• Help young people learn skills (not just facts).
  • Give students repeated chances to practice healthy eating
  • Scarring on the back of one hand (from inducing vomiting)
  • Make nutrition education activities fun
Involve teachers, administrators, families, community leaders, and students in delivering strong, consistent messages about healthy eating as part of a coordinated school health program. Nutrition education should not be the sole focus of prevention efforts, however. Many researchers stress the importance of improving self-esteem, body image and coping skills of students. Students need to learn and practice expressing their feelings, dealing with negative comments or failure and even coping with family problems. These topics should be part of a comprehensive school health program. Physical education teachers and coaches need to be especially alert to signs of eating disorders. Girls participating in sports where they are encouraged to diet are at special risk for developing eating disorders. Gymnasts, ice skaters, dancers and even runners are told time and time to go on a diet. Although not common in boys, sports like wrestling with specific weight categories, gymnastics, rowing and running, can put athletes at risk eating disorders too. Athletes with eating disorders often find that they lack the energy or nutrients to perform at their best – the opposite of what they set out to do. Coaches should take special care to emphasize the importance of eating adequate calories and nutrients to support performance. Drastic weight loss techniques should be discouraged and athletes who need help with their diet should be referred to a registered dietitian for counselling. Coaches also need to advise students of the dangers of over-exercising. The body needs rest, to repair tissue and restore glycogen levels for peak performance. Finally, schools need to provide an environment that promotes wellness instead of thinness. Does your school and/or school staff:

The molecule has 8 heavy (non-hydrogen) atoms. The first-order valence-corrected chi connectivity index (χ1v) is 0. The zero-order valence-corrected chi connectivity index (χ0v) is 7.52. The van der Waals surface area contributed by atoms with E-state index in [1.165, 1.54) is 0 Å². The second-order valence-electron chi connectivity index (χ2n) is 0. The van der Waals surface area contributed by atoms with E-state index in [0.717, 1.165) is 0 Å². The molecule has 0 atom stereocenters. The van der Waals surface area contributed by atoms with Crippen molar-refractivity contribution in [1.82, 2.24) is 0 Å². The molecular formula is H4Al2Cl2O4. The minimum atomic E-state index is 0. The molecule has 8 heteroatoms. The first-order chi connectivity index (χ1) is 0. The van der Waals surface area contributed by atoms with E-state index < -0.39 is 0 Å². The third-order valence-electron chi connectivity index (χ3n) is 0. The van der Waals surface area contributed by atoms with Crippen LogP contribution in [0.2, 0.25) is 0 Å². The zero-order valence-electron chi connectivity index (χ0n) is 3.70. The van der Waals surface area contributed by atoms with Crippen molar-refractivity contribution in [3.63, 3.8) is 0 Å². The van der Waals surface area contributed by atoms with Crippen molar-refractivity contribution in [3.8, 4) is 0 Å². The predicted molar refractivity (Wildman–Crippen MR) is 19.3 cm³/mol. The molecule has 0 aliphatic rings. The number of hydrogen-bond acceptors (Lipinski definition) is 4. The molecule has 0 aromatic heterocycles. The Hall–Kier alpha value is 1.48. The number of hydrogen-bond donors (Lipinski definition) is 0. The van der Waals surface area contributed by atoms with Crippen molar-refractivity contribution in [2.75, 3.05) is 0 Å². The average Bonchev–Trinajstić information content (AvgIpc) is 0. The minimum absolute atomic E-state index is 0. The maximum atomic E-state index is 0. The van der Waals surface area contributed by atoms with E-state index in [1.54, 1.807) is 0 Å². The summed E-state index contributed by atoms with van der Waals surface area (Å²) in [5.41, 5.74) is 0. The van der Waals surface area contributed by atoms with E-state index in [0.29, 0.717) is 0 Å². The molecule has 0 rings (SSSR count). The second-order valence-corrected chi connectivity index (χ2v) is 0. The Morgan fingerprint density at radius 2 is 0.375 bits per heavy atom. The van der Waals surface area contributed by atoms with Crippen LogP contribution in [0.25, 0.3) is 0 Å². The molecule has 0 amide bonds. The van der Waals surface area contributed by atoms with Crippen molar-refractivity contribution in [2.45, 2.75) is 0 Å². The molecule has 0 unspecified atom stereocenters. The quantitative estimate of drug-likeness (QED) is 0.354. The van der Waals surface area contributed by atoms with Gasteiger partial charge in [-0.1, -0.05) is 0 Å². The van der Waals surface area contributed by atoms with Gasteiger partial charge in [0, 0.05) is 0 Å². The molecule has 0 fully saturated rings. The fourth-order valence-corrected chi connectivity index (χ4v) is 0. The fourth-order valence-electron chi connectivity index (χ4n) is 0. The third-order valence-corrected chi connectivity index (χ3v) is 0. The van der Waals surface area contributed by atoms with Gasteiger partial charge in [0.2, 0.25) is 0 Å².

• Recognize and address size discrimination?
  • Teach and model sound nutritional and exercise principles?
  • Recognize and provide counselling for students under stress?
  • Remove barriers to physical activity?
  • Know how to recognize and approach students with eating disorders?
  • Provide healthy food choices in the cafeteria, vending machines and at school events?
  • Promote student self-esteem and support networks?
If you answered yes to all of these, then your school is a true advocate for student health.